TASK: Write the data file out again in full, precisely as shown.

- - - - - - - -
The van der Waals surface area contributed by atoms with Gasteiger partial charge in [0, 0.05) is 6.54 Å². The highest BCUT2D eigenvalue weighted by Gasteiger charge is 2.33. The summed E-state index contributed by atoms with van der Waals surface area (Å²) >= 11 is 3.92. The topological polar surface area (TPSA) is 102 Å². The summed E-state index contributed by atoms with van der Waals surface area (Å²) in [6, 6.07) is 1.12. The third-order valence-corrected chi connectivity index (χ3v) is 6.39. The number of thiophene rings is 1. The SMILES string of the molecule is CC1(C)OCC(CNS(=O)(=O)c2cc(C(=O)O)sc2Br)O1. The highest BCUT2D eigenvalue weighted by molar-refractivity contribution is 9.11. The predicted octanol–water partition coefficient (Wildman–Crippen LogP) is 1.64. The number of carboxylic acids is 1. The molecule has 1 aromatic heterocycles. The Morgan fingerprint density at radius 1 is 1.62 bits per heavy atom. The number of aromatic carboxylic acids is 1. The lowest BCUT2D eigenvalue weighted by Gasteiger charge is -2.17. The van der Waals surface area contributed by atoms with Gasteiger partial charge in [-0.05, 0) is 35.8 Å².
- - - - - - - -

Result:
The van der Waals surface area contributed by atoms with Gasteiger partial charge in [0, 0.05) is 6.54 Å². The highest BCUT2D eigenvalue weighted by Gasteiger charge is 2.33. The summed E-state index contributed by atoms with van der Waals surface area (Å²) >= 11 is 3.92. The topological polar surface area (TPSA) is 102 Å². The summed E-state index contributed by atoms with van der Waals surface area (Å²) in [6, 6.07) is 1.12. The third-order valence-corrected chi connectivity index (χ3v) is 6.39. The number of thiophene rings is 1. The SMILES string of the molecule is CC1(C)OCC(CNS(=O)(=O)c2cc(C(=O)O)sc2Br)O1. The highest BCUT2D eigenvalue weighted by molar-refractivity contribution is 9.11. The predicted octanol–water partition coefficient (Wildman–Crippen LogP) is 1.64. The number of carboxylic acids is 1. The molecule has 1 aromatic heterocycles. The Morgan fingerprint density at radius 1 is 1.62 bits per heavy atom. The number of aromatic carboxylic acids is 1. The lowest BCUT2D eigenvalue weighted by Gasteiger charge is -2.17. The van der Waals surface area contributed by atoms with Gasteiger partial charge in [-0.05, 0) is 35.8 Å².